F1 Biography: A Season Amongst Seasons

F1 Biography
The 1966 Formula One season was a year of many historic milestones in the annals of Grand Prix racing. To begin with, it was the first of the new 3 litre formula. After a decade in the sport, Coventry had dropped out of F1, leaving most of the British teams scrambling to replace their trusty Climax engines. Some, including BRM and Lotus, would be forced to continue using the previous season’s 2 litre engines for the early part of the season.

Monaco kicked off the season, even in it’s customary late Spring time slot. This would be the last time that the F1 calendar would begin in Europe . The season would also mark the final French Grand Prix at Reims , as well as the last Formula One race on the original Nürburgring Nordschleife before the Hohrenhain chicane was added in 1967 to slow the cars coming into the pits.

Bruce McLaren and Dan Gurney both formed their own teams, with each driver scoring a handful of points during their squad’s inaugural season. But as drivers, neither of them would do what Jack Brabham did in 1966 and that was to win the World Driver’s Championship in a car baring his own name. These feat is just the top rung of the uniqueness which was the top seven in the final standings;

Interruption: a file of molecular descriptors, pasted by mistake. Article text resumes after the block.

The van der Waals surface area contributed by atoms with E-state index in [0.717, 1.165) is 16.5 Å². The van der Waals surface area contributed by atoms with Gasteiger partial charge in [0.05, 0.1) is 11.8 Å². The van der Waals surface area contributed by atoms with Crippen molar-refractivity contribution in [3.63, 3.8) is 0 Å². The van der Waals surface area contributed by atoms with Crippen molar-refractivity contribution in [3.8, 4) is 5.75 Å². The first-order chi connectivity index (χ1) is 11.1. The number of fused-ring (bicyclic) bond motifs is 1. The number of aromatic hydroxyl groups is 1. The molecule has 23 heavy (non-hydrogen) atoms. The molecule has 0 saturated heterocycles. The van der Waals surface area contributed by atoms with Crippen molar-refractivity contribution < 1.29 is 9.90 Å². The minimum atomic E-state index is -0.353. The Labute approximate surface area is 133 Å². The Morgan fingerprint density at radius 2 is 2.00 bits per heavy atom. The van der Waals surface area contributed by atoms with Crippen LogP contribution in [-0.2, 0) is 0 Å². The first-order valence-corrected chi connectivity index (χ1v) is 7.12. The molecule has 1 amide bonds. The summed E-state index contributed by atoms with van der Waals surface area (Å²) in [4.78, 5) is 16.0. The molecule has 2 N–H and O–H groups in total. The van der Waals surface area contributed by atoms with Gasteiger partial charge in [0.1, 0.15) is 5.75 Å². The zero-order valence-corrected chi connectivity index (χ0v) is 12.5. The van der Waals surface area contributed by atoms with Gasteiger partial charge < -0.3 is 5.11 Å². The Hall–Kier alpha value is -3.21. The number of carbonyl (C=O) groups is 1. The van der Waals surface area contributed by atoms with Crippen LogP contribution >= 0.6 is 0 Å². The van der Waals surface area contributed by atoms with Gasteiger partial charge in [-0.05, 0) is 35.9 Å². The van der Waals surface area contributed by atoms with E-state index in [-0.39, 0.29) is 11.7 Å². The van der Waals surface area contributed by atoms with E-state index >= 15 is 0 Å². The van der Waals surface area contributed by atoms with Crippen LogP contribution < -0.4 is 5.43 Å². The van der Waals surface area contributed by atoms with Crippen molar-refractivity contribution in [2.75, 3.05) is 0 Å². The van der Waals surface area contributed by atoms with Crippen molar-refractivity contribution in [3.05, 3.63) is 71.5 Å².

1. Jack Brabham

2. John Surtees

3. Jochen Rindt

4. Denny Hulme

5. Graham Hill

6. Jim Clark

7. Jackie Stewart

Every one of these pilots was either a former or future World Champion. In fact, for fifteen seasons between 1959 and 1973, these seven drivers took every title bar two. In addition, every champion who took part in the 1966 season is represented here (Phil Hill, the 1961 champ, attempted to qualify for a single GP at Monza but did not make the field). No other season has come close to this statistic. 1953, ’67, ‘86, ‘87 and ’93 can all lay claim to four WDC’s topping the final standings at year’s end. 1967, 1984 and 1985 all had six titlists finish in, but scattered throughout, the top 10.


Could 1966 be the greatest season in Formula One history? “The greatest ever” anything is always debatable, but one would be hard pressed to place that crown upon the head of 1966. “Black Jack” took four of nine races, with no one else taking more than two, and had won the title with two rounds still to go. I would dare say that three of the last four seasons have been better overall. But more unique in the final standings? That, my fellow fans, is indeed worthy of debate.

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